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To achieve high reliability despite hard faults that occur during operation and to achieve high yield despite defects introduced at fabrication, a microprocessor must be able to tolerate hard faults. In this paper, we present a framework for autonomic self-repair of the array structures in microprocessors (e.g., reorder buffer, instruction window, etc.). The framework consists of three aspects: 1) detecting/diagnosing the fault, 2) recovering from the resultant error, and 3) mapping out the faulty portion of the array. For each aspect, we present design options. Based on this framework, we develop two particular schemes for self-repairing array structures (SRAS). Simulation results show that one of our SRAS schemes adds some performance overhead in the fault-free case, but that both of them mask hard faults 1) with less hardware overhead cost than higher-level redundancy (e.g., IBM mainframes) and 2) without the per-error performance penalty of existing low-cost techniques that combine error detection with pipeline flushes for backward error recovery (BER). When hard faults are present in arrays, due to operational faults or fabrication defects, SRAS schemes outperform BER due to not having to frequently flush the pipeline.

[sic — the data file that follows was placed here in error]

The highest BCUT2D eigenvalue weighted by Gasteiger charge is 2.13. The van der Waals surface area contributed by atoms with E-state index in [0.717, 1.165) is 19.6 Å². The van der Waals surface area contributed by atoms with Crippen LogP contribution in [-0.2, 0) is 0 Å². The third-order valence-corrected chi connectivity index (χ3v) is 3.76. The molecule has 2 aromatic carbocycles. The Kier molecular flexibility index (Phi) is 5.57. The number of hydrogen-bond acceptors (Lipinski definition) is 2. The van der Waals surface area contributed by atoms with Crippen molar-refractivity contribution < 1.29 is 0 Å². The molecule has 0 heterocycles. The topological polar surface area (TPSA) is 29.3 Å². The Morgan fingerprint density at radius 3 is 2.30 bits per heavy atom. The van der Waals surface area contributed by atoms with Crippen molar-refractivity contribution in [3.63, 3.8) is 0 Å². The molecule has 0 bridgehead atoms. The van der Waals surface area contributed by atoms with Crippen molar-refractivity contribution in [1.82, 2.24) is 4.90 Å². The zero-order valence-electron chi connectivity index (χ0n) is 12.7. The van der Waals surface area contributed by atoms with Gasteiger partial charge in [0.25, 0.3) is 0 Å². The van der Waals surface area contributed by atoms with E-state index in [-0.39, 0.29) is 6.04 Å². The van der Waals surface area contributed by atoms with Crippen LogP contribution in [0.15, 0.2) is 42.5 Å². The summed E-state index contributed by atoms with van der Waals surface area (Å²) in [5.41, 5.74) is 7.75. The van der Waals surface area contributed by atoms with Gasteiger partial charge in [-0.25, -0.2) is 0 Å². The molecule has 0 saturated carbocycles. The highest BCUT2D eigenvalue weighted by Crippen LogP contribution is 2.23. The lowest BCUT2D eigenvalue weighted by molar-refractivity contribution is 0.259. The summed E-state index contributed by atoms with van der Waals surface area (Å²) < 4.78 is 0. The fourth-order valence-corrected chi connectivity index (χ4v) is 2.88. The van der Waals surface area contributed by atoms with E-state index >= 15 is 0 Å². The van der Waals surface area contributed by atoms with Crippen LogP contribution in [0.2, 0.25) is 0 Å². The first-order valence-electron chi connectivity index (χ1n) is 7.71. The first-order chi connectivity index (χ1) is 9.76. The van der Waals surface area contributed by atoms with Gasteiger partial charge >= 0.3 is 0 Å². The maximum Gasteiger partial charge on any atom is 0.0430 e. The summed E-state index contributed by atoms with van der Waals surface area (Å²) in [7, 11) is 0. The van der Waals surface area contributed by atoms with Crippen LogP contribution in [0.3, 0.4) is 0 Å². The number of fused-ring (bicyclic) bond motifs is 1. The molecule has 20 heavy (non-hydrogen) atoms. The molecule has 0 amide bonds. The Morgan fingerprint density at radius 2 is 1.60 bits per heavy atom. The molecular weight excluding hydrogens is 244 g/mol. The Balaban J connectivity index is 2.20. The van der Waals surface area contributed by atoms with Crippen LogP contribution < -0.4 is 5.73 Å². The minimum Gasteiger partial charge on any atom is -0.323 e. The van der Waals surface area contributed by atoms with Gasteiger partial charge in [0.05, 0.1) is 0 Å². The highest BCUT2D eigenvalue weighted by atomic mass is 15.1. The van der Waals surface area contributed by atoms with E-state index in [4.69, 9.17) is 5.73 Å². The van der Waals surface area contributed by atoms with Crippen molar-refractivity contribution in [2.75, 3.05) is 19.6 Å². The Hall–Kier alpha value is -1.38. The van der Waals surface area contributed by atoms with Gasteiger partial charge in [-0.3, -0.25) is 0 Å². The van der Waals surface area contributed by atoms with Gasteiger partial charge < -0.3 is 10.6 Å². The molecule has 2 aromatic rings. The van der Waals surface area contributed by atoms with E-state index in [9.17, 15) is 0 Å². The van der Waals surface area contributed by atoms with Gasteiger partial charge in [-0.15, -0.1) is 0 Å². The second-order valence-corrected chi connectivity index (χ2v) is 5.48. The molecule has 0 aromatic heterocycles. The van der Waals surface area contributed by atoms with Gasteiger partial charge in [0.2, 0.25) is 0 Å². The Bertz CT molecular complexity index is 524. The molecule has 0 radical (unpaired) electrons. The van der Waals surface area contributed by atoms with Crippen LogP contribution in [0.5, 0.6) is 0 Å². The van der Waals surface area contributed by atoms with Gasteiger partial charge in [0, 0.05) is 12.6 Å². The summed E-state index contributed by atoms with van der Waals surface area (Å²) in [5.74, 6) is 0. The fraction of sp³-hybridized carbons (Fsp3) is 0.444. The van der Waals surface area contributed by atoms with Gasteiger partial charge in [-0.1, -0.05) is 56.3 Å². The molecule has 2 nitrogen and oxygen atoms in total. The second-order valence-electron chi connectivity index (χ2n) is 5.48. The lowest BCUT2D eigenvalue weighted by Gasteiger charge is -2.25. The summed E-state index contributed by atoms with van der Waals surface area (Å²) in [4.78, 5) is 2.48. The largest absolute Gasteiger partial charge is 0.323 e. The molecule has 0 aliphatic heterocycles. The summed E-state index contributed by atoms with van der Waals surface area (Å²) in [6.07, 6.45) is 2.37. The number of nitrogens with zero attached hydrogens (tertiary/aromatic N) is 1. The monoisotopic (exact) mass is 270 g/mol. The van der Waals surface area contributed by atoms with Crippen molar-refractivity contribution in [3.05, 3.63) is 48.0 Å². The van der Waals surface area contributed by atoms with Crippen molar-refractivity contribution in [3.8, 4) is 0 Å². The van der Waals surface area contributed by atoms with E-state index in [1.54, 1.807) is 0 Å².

Index Terms- Logic design reliability and testing, microprocessors, and microcomputers.

D. J. Sorin, F. A. Bower and S. Ozev, "Autonomic Microprocessor Execution via Self-Repairing Arrays," in IEEE Transactions on Dependable and Secure Computing, vol. 2, no. , pp. 297-310, 2005.
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